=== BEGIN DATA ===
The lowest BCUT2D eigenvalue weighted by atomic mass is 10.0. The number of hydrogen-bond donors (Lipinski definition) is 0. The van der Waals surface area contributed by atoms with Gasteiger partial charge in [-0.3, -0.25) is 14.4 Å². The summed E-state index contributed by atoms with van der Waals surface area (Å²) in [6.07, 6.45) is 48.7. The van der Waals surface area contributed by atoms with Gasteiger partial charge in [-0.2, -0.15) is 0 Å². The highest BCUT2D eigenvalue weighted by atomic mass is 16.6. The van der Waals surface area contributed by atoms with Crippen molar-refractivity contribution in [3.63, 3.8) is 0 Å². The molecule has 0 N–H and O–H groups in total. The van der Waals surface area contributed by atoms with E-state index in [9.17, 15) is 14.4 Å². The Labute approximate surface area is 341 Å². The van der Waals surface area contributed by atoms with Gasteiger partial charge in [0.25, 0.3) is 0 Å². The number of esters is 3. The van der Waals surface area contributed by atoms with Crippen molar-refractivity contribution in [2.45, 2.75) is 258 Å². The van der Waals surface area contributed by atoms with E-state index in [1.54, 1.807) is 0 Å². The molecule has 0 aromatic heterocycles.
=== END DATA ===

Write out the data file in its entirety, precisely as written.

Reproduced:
The lowest BCUT2D eigenvalue weighted by atomic mass is 10.0. The number of hydrogen-bond donors (Lipinski definition) is 0. The van der Waals surface area contributed by atoms with Gasteiger partial charge in [-0.3, -0.25) is 14.4 Å². The summed E-state index contributed by atoms with van der Waals surface area (Å²) in [6.07, 6.45) is 48.7. The van der Waals surface area contributed by atoms with Gasteiger partial charge in [-0.2, -0.15) is 0 Å². The highest BCUT2D eigenvalue weighted by atomic mass is 16.6. The van der Waals surface area contributed by atoms with Crippen molar-refractivity contribution in [3.63, 3.8) is 0 Å². The molecule has 0 N–H and O–H groups in total. The van der Waals surface area contributed by atoms with E-state index in [9.17, 15) is 14.4 Å². The Labute approximate surface area is 341 Å². The van der Waals surface area contributed by atoms with Gasteiger partial charge in [0.25, 0.3) is 0 Å². The number of esters is 3. The van der Waals surface area contributed by atoms with Crippen molar-refractivity contribution in [2.45, 2.75) is 258 Å². The van der Waals surface area contributed by atoms with E-state index in [1.54, 1.807) is 0 Å². The molecule has 0 aromatic heterocycles.